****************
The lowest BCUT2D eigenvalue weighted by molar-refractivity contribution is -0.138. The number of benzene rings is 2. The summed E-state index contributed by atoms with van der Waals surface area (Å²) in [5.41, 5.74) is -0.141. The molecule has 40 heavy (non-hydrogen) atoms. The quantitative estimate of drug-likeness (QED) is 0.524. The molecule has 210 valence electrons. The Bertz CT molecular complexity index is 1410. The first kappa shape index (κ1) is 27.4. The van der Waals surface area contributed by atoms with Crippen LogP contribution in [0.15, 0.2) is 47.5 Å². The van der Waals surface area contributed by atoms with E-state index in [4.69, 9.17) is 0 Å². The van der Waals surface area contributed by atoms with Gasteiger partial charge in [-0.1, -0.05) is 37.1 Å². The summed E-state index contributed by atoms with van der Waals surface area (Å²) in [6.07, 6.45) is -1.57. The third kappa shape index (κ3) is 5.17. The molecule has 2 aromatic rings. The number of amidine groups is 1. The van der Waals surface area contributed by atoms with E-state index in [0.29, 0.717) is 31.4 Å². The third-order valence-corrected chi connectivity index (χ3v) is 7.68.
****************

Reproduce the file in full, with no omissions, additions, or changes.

The lowest BCUT2D eigenvalue weighted by molar-refractivity contribution is -0.138. The number of benzene rings is 2. The summed E-state index contributed by atoms with van der Waals surface area (Å²) in [5.41, 5.74) is -0.141. The molecule has 40 heavy (non-hydrogen) atoms. The quantitative estimate of drug-likeness (QED) is 0.524. The molecule has 210 valence electrons. The Bertz CT molecular complexity index is 1410. The first kappa shape index (κ1) is 27.4. The van der Waals surface area contributed by atoms with Crippen LogP contribution in [0.15, 0.2) is 47.5 Å². The van der Waals surface area contributed by atoms with E-state index in [4.69, 9.17) is 0 Å². The van der Waals surface area contributed by atoms with Gasteiger partial charge in [-0.1, -0.05) is 37.1 Å². The summed E-state index contributed by atoms with van der Waals surface area (Å²) in [6.07, 6.45) is -1.57. The third kappa shape index (κ3) is 5.17. The molecule has 2 aromatic rings. The number of amidine groups is 1. The van der Waals surface area contributed by atoms with E-state index in [0.29, 0.717) is 31.4 Å². The third-order valence-corrected chi connectivity index (χ3v) is 7.68.